I used to be afraid to eat too much cheese and was careful not to eat avocado everyday because I thought it was full of fat and I would, naturally, gain weight. Somewhere along the way I had learned that these healthy foods were bad for me.
And yet, I indulged in decadent ice cream or my favourite honeycomb chocolate for a treat. I followed what I thought was a healthy, balanced diet. I never consumed soft drink or energy drinks, I ate snacks labeled ‘low fat’ and exercised moderately. So where was the harm in a little chocolate now and then? Everything in moderation, right?
Then it happened. I watched a documentary called That Sugar Film, most likely while on the couch eating something sugary. It revealed how many large doses of the stuff now lurks in our diets (and my pantry). Unwittingly, while making apparently sensible food choices, I had become a sugar addict. Those ‘treats’ were the tip of a sugar mountain and I was completely oblivious to it.
I had to change my ways. Immediately!
It is now well-known to most of us that consuming refined sugars and heavily-processed carbohydrates makes us unwell, but I had to dig to find what ‘unwell’ really meant. It reads like the patient list of a hospital ward: Type 2 diabetes, heart disease, obesity, weight gain, tooth decay and sometimes, premature death.
My partner Chris and I didn’t waste that first rush of motivation. We decided to do this together. We stopped eating refined sugars and heavily processed carbohydrates – those found in biscuits, cakes, chocolate, soft drink, some cereals and pre-packaged meals.
This ‘diet’ was a new thing for me. I tried dieting once when I was 19 after a local current affairs program covered a “new, amazing and life-changing” soup diet on TV. All you ate was a vegetable-based soup for breakfast, lunch and dinner.
Needless to say I lasted one day, and mum was forced to use the rest of the soup in every meal for the rest of the week.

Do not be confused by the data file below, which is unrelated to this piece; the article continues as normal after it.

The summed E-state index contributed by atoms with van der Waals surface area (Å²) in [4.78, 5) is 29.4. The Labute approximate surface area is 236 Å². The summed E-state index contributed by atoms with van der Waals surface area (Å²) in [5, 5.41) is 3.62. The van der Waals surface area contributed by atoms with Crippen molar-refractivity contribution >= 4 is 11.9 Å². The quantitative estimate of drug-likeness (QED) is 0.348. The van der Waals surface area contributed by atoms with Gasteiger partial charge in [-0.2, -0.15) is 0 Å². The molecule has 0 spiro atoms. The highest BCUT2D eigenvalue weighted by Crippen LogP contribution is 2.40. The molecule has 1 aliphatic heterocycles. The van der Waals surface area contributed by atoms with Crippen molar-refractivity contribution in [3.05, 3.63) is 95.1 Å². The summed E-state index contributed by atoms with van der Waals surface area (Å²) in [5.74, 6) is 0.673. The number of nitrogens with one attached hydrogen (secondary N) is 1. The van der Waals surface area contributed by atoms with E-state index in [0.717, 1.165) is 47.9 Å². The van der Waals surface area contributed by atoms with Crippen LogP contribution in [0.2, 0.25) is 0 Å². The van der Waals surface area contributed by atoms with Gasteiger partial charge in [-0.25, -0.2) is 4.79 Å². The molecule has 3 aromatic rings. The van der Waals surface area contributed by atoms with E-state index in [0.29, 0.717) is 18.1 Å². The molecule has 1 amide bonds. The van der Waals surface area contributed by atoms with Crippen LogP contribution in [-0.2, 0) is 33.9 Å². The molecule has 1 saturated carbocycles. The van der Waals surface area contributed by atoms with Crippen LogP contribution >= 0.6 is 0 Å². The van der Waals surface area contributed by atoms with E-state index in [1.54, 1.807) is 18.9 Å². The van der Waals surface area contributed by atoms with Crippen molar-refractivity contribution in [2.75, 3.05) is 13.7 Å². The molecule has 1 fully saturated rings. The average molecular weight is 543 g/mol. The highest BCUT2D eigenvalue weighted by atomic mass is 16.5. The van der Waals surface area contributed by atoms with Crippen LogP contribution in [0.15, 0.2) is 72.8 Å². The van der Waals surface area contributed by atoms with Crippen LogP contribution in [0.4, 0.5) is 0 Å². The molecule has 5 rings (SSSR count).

‘People led to believe all fats are bad’
Confusingly, research by Harvard University’s School of Public Health (HSPH) revealed that a ‘low-fat’ approach to eating had not reduced obesity or made people healthier, and was no better for health than moderate or high-fat diets. For many people, it may be worse.
This was revelation number two: ‘low fat’ often means ‘high sugar’.
Chair of the Department of Nutrition at HSPH, Walter Willett, said low-fat processed foods are often higher in sugar, carbohydrates, or salt, than their full-fat counterparts. My diet had been infiltrated.
“For good health, the type of fat matters more than amount,” Professor Willett said.
“Unfortunately, many well-motivated people have been led to believe that all fats are bad and that foods loaded with white flour and sugar are healthy choices.”
How we are tricked
I soon found the ‘everyday’ foods that were loaded with hidden sugars, like pasta sauce, packaged stir-fry sauces, mayonnaise, baked beans, some cereals, muesli bars and low-fat yoghurt.
LiveLighter Victoria campaign manager and accredited practicing dietitian, Alison Ginn, said food companies have been marketing their sugar-filled but healthy-seeming products to unaware consumers for decades.
“Some products are labeled low-fat even though they could be really high in sugar,” Ms Ginn said.
“The best way to tell is to check the nutrition panel on the back.
“‘Light’ doesn’t always mean light in energy. It could be light in colour, light in flavour or possibly lighter in fat. It could also be high in added sugar, but the nutrition panel is the best way to tell.”
If a product has more than 15g of sugar per 100g, that food is high in sugar.